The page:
Uridine diphosphate glucose (UDP-glucose) is an activated form of glucose. UDP is a better leaving group than the C-1 hydroxyl of glucopyranose. UDP-glucose typically serves as the substrate of glycosyltransferases such as glycogen synthase.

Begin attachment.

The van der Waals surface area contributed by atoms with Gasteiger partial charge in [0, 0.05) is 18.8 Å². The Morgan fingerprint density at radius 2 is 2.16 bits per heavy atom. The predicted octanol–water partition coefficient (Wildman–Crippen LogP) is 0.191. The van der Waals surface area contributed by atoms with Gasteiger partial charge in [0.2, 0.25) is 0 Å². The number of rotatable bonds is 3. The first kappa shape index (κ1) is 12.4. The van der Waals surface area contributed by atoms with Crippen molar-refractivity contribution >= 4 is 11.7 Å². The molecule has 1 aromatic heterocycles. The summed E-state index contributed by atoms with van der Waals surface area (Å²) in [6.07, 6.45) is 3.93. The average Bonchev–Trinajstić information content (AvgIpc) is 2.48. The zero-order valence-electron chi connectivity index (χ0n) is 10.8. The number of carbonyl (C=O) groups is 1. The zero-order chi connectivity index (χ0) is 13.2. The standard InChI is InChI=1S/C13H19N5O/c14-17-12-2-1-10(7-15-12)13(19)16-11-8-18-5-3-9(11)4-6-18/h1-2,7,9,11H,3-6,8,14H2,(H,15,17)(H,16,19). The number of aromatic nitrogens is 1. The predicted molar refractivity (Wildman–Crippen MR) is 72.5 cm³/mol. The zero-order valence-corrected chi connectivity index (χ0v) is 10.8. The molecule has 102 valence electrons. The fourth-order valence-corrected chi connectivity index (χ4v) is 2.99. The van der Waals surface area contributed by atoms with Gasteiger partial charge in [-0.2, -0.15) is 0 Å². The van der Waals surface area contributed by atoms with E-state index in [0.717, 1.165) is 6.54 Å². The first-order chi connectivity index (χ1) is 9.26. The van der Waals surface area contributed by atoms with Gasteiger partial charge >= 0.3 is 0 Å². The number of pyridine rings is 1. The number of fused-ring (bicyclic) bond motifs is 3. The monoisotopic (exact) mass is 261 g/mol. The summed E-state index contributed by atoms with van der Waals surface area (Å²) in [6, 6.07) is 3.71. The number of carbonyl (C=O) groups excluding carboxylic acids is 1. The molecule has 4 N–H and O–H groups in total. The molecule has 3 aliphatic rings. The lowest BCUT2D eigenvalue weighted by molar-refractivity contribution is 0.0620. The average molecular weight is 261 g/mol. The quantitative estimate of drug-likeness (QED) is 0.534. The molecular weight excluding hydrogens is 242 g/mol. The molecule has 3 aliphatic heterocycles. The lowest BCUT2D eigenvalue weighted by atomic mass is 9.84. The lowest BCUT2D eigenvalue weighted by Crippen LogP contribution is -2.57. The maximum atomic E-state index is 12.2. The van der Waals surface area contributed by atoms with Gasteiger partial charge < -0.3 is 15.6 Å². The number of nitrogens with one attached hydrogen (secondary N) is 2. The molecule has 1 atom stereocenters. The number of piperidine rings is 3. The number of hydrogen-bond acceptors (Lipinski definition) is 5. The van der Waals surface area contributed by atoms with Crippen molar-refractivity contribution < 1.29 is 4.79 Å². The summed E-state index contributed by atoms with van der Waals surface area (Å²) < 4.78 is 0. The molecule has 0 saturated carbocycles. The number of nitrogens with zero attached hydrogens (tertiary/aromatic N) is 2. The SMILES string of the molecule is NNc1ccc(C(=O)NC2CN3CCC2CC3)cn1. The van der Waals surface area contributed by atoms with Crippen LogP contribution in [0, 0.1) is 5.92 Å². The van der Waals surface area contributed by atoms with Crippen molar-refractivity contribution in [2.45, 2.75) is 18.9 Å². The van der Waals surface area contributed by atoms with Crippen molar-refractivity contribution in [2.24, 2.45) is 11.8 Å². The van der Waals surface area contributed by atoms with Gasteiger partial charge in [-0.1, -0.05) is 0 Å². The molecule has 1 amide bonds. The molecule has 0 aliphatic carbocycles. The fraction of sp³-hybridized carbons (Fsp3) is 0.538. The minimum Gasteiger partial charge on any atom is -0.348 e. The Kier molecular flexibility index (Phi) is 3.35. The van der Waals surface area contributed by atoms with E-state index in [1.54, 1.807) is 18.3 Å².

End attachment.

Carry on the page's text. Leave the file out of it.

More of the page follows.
UDP-glucose pyrophosphorylase catalyzes the reaction of UTP and glucose-1-phosphate. A phosphoryl oxygen of glucose-1-phosphate attacks the α phosphorus of UTP along the in-line phosphoryl transfer pathway to form a new phosphoanhydride linkage while releasing pyrophosphate. Because this reaction is merely a phosphoanhydride exchange, there is not much to push this reaction forward thermodynamically. However, the pyrophosphate formed will be subsequently cleaved by the omnipresent enzyme, inorganic pyrophosphatase. Pyrophosphate cleavage is a highly exergonic process. Subsequent breakdown of pyrophosphate drives the reactions forward involving alpha-beta cleavage of nucleoside triphosphates.